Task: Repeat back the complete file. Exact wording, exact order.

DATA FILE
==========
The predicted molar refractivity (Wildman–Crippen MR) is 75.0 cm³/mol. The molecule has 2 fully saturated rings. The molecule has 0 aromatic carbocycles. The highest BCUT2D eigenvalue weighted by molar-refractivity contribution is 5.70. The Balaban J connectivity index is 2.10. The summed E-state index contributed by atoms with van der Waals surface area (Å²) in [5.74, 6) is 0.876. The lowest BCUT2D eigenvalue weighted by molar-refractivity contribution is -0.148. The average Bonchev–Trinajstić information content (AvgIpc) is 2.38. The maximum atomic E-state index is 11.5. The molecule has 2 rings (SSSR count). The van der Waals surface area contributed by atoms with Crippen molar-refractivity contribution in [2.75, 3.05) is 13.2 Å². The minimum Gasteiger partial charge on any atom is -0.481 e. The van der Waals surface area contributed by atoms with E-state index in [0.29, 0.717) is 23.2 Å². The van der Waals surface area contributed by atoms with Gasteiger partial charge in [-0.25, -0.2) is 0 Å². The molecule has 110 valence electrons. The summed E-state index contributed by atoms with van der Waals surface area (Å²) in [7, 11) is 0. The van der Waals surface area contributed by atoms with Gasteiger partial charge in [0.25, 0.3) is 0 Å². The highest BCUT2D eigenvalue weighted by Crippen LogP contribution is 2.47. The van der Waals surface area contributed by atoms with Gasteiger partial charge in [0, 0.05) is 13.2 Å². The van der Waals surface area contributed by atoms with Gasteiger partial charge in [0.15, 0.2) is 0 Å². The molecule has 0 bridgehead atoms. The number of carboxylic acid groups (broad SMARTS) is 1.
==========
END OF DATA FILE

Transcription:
The predicted molar refractivity (Wildman–Crippen MR) is 75.0 cm³/mol. The molecule has 2 fully saturated rings. The molecule has 0 aromatic carbocycles. The highest BCUT2D eigenvalue weighted by molar-refractivity contribution is 5.70. The Balaban J connectivity index is 2.10. The summed E-state index contributed by atoms with van der Waals surface area (Å²) in [5.74, 6) is 0.876. The lowest BCUT2D eigenvalue weighted by molar-refractivity contribution is -0.148. The average Bonchev–Trinajstić information content (AvgIpc) is 2.38. The maximum atomic E-state index is 11.5. The molecule has 2 rings (SSSR count). The van der Waals surface area contributed by atoms with Crippen molar-refractivity contribution in [2.75, 3.05) is 13.2 Å². The minimum Gasteiger partial charge on any atom is -0.481 e. The van der Waals surface area contributed by atoms with E-state index in [0.29, 0.717) is 23.2 Å². The van der Waals surface area contributed by atoms with Gasteiger partial charge in [-0.25, -0.2) is 0 Å². The molecule has 110 valence electrons. The summed E-state index contributed by atoms with van der Waals surface area (Å²) in [7, 11) is 0. The van der Waals surface area contributed by atoms with Gasteiger partial charge in [0.25, 0.3) is 0 Å². The highest BCUT2D eigenvalue weighted by Crippen LogP contribution is 2.47. The van der Waals surface area contributed by atoms with Gasteiger partial charge in [0, 0.05) is 13.2 Å². The van der Waals surface area contributed by atoms with Gasteiger partial charge in [0.15, 0.2) is 0 Å². The molecule has 0 bridgehead atoms. The number of carboxylic acid groups (broad SMARTS) is 1.